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A cross sectional study on diabetes related distress (drd) and its impact on self care behaviours and health related quality of life (hr-qol) in type II diabetes mellitus patients in a south indian tertiary care hospital
Diabetes is a complex chronic disease that not only affects a person's physical well being but can also have a profound impact on the individual’s mental health as well. Substantial burden of impaired functioning and self management can contribute to poor mental well being and psychological difficulties. This study points out the awareness gap that still remains among the people with DM regarding the disease and the self-management strategies which necessitate the need of a self-management education and support
To assess of the Impact of Diabetes Related Distress (DRD) on self-care activities and Health Related Quality of Life (HRQoL) in type II DM patients.
MATERIALS AND METHODS
This cross sectional study was conducted for 6 months, enrolled 300 type II diabetes mellitus patients who visited the IP/OP departments of various specialties. Patients were selected based on the following inclusion and exclusion criteria. DDS screening was done using Diabetes Distress Scale (DDS 17) questionnaire. The level of self management was analyzed using Diabetes Self Management Questionnaire (DSMQ) and Health Related Quality of Life (WHO BREF-QOL).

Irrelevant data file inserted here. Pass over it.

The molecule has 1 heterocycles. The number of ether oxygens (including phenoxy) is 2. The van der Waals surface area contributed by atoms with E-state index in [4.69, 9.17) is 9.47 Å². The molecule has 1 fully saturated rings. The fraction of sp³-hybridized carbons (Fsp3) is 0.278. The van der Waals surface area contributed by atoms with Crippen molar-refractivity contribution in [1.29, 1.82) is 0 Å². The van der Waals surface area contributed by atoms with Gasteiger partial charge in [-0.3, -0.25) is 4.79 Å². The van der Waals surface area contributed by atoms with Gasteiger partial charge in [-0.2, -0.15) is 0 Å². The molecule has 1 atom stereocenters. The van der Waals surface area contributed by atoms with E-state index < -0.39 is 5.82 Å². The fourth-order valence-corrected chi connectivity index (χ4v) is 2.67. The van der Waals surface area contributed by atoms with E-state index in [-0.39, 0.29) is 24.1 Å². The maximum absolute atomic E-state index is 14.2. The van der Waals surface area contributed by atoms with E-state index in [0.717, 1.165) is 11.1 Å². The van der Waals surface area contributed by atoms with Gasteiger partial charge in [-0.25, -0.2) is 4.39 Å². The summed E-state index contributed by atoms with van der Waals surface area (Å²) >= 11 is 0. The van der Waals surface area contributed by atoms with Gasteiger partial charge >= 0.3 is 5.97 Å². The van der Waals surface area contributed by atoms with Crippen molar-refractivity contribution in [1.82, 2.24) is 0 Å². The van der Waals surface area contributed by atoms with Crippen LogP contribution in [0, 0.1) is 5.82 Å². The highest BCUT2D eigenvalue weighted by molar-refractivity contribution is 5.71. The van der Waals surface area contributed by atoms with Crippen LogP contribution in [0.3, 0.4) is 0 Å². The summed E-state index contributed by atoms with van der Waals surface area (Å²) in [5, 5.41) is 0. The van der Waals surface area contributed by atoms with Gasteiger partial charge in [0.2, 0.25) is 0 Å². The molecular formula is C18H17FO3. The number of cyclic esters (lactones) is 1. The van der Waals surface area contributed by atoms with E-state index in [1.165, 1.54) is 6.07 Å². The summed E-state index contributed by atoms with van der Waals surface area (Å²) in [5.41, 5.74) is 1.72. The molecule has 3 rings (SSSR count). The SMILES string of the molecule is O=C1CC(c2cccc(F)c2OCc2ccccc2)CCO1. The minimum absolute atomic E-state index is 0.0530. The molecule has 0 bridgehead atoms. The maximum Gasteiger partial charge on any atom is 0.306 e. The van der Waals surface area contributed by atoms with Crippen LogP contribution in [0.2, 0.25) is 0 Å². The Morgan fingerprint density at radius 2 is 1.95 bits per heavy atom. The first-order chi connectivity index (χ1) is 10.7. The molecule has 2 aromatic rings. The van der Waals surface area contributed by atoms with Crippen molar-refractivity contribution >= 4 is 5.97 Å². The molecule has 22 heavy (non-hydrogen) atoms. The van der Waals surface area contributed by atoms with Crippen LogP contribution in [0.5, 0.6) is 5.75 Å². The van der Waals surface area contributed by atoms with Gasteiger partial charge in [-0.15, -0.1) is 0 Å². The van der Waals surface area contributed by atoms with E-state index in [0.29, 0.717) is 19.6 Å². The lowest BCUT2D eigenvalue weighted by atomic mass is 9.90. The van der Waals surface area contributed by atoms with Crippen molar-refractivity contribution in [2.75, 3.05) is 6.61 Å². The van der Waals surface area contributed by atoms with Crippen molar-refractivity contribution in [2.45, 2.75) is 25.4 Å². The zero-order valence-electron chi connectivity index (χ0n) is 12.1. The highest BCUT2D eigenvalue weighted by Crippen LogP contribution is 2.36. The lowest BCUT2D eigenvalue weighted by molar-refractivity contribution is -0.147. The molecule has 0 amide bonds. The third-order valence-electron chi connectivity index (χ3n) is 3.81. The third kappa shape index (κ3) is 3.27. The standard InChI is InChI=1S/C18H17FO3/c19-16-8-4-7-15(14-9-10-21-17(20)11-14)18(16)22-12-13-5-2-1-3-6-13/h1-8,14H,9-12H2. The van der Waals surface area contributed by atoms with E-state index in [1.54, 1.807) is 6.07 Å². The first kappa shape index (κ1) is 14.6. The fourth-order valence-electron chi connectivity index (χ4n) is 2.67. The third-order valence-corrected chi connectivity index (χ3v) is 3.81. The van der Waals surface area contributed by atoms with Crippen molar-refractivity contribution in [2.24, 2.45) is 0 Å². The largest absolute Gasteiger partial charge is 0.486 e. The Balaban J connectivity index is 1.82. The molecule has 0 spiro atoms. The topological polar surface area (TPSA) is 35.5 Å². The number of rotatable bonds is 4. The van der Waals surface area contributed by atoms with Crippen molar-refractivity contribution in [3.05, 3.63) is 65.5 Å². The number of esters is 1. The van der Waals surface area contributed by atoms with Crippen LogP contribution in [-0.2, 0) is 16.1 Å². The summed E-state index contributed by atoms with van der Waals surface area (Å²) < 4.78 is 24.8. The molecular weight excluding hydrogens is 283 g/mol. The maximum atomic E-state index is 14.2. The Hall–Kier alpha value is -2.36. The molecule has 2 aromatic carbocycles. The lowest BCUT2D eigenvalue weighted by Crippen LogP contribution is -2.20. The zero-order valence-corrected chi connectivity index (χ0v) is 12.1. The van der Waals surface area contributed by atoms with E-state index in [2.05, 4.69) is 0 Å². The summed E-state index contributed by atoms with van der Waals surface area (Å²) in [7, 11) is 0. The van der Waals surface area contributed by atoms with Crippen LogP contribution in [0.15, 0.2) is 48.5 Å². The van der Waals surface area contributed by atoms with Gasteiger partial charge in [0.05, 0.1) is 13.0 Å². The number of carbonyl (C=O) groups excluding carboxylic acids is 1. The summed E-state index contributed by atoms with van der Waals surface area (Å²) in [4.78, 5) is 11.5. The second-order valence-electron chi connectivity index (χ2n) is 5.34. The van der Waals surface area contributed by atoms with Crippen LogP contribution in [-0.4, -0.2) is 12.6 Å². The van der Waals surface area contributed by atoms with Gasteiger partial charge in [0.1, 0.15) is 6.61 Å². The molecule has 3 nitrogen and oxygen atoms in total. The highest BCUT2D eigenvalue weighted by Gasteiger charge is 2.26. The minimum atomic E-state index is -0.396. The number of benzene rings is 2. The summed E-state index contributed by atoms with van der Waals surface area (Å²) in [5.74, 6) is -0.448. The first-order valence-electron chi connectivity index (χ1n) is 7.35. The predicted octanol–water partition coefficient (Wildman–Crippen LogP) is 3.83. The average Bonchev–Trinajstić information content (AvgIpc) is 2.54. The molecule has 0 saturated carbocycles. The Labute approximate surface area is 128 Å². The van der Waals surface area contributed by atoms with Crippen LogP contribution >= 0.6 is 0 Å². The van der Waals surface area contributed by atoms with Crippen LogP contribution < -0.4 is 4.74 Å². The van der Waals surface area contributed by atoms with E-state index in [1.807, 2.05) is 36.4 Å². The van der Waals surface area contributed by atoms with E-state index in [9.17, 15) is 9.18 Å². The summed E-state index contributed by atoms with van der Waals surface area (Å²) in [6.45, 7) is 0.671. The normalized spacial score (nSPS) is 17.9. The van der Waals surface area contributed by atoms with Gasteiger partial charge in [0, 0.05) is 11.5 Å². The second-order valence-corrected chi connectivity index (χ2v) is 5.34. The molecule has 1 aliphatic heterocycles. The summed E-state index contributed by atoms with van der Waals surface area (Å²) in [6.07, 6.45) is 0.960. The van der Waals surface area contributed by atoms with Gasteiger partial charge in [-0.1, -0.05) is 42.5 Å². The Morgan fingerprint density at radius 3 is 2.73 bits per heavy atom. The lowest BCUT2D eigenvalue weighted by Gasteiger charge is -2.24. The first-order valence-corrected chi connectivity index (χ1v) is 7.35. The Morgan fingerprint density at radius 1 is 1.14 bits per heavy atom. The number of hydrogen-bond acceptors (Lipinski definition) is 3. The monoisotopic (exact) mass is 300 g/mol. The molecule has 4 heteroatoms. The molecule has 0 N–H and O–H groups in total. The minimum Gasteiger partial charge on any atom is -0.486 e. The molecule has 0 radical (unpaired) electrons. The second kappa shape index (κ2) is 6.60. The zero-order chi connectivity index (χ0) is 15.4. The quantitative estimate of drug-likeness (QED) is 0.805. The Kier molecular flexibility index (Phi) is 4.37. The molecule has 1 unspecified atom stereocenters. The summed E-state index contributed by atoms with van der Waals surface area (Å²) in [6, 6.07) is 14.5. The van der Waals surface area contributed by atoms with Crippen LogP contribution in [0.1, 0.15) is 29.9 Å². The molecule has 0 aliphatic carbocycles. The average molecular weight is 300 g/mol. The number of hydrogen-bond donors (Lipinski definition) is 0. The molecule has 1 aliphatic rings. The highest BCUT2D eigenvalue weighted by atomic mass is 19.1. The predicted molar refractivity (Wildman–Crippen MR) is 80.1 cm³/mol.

There exists statistical difference between the mean age of DRD group (61±1.765 years ) and non DRD group (52.84)(t value=7.738)(p=0.001). Major portion of the DRD population had poor and very poor self management in all the levels, very poor glucose management (n=13), very poor dietary control (n=12), very poor physical Activity (n=3), very poor health care use (n=11). The mean scores of 4 items of DSMQ were low in DRD patients. Glucose management (4.642), Dietary control (4.57), Physical activity (4.544) and Health care use (4.533)) compared to patients without DRD) (p value =0.001). The mean QoL scores of the DRD patients were calculated in comparison to patients without DRD which showed comparatively poor quality of life in DRD patients than patients without distress.
Diabetes is a complex and burdensome disease that requires the person with diabetes to make multitude of decisions and perform complex care activities. Adequate self-care improves metabolic control and quality of life and reduces disease related complications and related hospitalizations. There exists a dire need of self management education in clinics to eliminate the awareness gaps.
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